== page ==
There is starting to be a buzz in New York City about The Shed, a new concept for visual, performing, and multimedia arts on the West Side of Manhattan at Hudson Yards. The initial idea was to create a space to host larger projects for larger audiences than most of New York's current theatres. Designed by architects Diller Scofido + Renfro in collaboration with David Rockwell and Rockwell Group and Fisher Dachs Associates (FDA) as theatre consultants, the main high-tech feature of this 170,000 sq. ft. structure is a 140' retractable canopy that enables a nearby plaza to become an event space. Architectural lighting is by Tillotson, with acoustics by Akustiks. The Shed, scheduled to open in April, has big plans both architecturally and artistically, under the direction of Alex Poots.
When it comes to stage machinery, another buzz is about the sets for Robert Lepage's Wagnerian Ring Cycle, which returns to the stage at The Metropolitan Opera for the first time in six seasons. I wrote about the design when this high-tech production and its massive stage machinery opened in 2011: Ring Masters and The Met has posted this article about the revival: Rise Of The Machine.
The Ring at The Met; photo by Ken Howard
There is also a buzz in the biz about design programs in digital technologies as they become more prevalent. For college and university faculty who would like to integrate digital technologies into their curricula, and who would like to gain a deeper understanding of the technologies and techniques to make this possible, the National Endowment of the Humanities is offering a summer institute on Digital Technologies in Theatre and Performance Studies, free of charge to all accepted participants, with a stipend of $2,100 to cover travel and living expenses on the campus of the University of Georgia in Athens, GA from June 17 to 29. The application deadline is March 1, 2018.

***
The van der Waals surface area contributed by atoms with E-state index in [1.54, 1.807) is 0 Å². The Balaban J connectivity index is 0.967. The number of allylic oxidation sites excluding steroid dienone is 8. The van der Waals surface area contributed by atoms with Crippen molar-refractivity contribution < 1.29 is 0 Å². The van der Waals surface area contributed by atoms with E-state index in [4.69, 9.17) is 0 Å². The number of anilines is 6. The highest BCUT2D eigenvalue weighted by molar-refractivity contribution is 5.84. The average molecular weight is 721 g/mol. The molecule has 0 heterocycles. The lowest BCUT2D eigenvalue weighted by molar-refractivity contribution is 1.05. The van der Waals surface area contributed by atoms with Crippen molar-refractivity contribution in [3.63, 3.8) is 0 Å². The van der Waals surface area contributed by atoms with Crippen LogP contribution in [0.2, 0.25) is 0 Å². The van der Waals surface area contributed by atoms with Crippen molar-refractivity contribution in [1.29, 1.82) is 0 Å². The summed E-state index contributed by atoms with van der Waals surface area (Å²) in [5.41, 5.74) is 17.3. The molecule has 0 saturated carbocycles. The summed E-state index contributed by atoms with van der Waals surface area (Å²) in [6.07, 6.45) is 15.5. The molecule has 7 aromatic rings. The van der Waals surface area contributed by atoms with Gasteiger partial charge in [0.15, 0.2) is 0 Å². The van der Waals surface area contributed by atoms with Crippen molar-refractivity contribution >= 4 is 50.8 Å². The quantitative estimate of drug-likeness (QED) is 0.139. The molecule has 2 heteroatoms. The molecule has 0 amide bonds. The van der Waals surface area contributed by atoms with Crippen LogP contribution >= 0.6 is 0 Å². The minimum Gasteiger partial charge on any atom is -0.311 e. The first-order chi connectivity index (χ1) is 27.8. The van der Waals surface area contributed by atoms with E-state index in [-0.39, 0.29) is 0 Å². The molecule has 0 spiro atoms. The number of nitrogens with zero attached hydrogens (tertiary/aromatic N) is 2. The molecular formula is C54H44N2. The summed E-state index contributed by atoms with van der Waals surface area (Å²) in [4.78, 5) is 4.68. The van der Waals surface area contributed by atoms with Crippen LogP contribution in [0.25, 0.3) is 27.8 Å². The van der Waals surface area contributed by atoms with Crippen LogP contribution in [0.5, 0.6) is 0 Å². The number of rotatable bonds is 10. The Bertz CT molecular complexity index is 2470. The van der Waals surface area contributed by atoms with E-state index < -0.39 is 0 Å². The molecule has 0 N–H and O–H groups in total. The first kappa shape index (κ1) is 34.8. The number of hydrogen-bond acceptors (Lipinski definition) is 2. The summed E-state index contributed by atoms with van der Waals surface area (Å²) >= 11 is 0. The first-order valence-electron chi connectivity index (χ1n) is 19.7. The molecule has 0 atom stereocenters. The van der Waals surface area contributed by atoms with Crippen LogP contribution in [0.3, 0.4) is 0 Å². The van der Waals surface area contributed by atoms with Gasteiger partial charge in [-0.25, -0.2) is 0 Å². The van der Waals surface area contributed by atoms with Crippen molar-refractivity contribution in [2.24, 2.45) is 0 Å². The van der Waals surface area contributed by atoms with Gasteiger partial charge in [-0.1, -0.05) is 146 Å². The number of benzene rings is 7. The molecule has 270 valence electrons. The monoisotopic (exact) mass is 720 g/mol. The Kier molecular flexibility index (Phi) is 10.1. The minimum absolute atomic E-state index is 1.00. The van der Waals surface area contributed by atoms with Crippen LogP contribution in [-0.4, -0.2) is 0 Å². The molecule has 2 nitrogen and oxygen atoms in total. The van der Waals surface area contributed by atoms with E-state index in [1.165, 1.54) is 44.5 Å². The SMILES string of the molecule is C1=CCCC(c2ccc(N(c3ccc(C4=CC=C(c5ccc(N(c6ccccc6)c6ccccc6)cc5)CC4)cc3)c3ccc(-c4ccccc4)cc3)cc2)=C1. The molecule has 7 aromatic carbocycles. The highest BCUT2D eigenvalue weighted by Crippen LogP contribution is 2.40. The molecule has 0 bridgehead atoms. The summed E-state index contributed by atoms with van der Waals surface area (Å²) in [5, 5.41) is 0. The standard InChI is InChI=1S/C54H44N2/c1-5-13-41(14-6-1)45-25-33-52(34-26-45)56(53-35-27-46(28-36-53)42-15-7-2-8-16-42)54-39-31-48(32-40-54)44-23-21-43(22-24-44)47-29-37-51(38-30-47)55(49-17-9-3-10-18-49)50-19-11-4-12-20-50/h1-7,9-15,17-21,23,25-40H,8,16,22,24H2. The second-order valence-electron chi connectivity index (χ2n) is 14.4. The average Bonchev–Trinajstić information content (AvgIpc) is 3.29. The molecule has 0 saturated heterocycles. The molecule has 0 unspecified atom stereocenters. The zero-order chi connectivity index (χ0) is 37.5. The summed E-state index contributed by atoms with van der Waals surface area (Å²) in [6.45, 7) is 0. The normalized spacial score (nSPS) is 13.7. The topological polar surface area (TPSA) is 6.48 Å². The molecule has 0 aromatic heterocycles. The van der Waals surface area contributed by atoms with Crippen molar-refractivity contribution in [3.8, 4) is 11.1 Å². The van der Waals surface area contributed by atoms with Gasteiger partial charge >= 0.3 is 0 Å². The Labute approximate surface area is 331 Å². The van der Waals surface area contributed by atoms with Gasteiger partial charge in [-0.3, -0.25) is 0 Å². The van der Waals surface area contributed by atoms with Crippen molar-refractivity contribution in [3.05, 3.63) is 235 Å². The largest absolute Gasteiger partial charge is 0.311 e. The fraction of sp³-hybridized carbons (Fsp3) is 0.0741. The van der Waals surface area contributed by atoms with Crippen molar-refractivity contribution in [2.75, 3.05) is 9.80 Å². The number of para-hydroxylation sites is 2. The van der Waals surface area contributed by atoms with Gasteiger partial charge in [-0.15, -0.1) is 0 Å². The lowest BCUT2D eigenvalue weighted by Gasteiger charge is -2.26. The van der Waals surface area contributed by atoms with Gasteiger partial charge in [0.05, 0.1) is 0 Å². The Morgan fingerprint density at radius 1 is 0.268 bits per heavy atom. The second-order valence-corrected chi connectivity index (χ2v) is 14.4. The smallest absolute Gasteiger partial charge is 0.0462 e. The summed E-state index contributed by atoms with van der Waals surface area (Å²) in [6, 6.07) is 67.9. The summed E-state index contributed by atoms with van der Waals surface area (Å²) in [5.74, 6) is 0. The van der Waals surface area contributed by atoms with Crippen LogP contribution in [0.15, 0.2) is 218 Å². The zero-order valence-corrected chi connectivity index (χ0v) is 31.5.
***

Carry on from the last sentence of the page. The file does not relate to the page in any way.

Have you heard the buzz about the Oscars? A few awards were almost relegated to backstage, but they seem to have escaped the axe. But whatever is seen on stage on Sunday, February 24, it will be on a set designed by David Korins making his Oscars debut. While he can’t tell us much about those designs yet, I love this TED Talk about his design process, and we’ll follow up with him right after the live broadcast for the 91st Academy Awards.
And speaking of TED Talks, thanks to LD Richard Pilbrow for posting this one with Danielle Feinberg, who explains how lighting is the secret ingredient of the look of Pixar films.